Editor’s note: following the decision by Mace Ranch Innovation Center to put its pending project on hold, the Vanguard decided to re-start a community discussion on the future of economic development in Davis.  As such, we are reaching out to a very diverse group of people and starting May 1 we are hoping to publish one op-ed a day on this subject.  We are pleased to announce that so far we have over 40 commitments and counting. Beginning today, we will publish one article per day for the month of May into June.  If you would like to add your voice – please submit your piece on the future of economic development in Davis (800 to 1000 words).

May 1: Robb Davis

May 2: Elaine Roberts Musser

May 3: Dan Carson

May 4: Matt Williams

May 6: Peter Bell

May 7: Bob Fung

May 9: Rob White

May 16: Alan Humason

May 17: Mike Hart

May 18: Judy Corbett

May 19: Mark Braly

May 20: Susan Rainier

May 21: Tia Will

May 22: Anya McCann

May 24: Bob Poppenga

May 27: Dushyant Pathak

May 30: Jim Gray

About The Author

Disclaimer: the views expressed by guest writers are strictly those of the author and may not reflect the views of the Vanguard, its editor, or its editorial board.

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6 Comments

  1. The Pugilist

    “We expect to continue our aggressive efforts to help drive expansion and diversification of the region’s economy based on innovation and entrepreneurship from UC Davis leveraged by partnerships with local, regional, and national entrepreneurs and investors.  And we look forward to participating in the conversation as the city of Davis considers its next steps.”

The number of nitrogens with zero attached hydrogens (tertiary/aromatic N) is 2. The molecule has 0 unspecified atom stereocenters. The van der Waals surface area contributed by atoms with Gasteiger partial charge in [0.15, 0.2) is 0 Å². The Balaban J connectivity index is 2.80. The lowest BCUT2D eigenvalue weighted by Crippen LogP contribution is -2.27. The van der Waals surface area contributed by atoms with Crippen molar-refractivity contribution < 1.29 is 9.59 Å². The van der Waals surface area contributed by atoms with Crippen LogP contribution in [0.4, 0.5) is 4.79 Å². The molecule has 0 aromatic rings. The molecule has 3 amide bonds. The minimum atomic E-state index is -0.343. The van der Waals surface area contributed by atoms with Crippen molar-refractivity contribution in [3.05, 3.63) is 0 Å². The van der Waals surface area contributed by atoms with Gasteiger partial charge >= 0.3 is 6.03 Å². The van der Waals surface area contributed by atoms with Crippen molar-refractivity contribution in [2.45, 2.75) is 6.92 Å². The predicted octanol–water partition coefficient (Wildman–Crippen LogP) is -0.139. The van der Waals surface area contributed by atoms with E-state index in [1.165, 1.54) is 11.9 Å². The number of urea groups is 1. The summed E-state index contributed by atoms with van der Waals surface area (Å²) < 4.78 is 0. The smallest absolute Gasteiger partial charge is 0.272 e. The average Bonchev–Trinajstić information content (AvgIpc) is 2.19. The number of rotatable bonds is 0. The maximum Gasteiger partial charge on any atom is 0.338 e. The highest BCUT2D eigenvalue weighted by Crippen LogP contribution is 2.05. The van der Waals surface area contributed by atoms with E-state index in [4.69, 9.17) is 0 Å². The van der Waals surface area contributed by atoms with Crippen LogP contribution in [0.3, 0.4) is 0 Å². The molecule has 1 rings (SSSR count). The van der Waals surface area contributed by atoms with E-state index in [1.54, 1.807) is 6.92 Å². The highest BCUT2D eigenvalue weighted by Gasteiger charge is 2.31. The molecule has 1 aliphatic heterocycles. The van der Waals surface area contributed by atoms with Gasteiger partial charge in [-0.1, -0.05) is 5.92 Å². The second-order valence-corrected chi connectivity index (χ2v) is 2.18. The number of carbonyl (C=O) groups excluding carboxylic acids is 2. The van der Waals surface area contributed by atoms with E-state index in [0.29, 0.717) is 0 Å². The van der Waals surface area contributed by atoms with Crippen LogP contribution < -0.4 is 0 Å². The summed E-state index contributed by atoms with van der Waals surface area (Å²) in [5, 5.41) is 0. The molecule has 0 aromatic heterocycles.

Hopefully this will put to rest all of the people pining for Katehi’s return.

  2. Alan Miller

    “Ralph Hexter tried to bore me with a sermon.”

    Lyrics from the parody song, “The Ballad of Linda Katehi” about the departure of Linda Katehi, set to the tune of “She’s Gone” by Hall and Oates.

  3. Yes on A Fan

    Since the adoption of the 2012  innovation park task force identifying the Nishi property as the City’s top economic development strategy the City, Campus, and the Nishi landowner have worked together through a community outreach effort to plan an dynamic mixed use innovation center. Through these efforts and public hearings (with the help of a planning grant) the City has distilled the project into a development agreement and baseline project features put before the voters as Measure A. Yes on Measure A will put that community plan into action to capitalize on our strengths as a university town and meet our critical needs.

  4. Mike Hart

    Well said and glad to hear that the university will continue its active support for innovation during these difficult times.  Nishi is one of the ways that the university can actively engage with the community to help foster and sustain innovative concepts from UCD and move them to market.

  5. The Pugilist

    Reading the comments from Michael Harrington in the other article, it becomes clear that there is a fundamental difference of opinion as to how to move forward as a community.

  6. Matt Williams

    18 contributions in the first 31 days of this series. Some really thoughtful and thought provoking perspectives.

    Thank you to everyone who has contributed to this ongoing dialogue.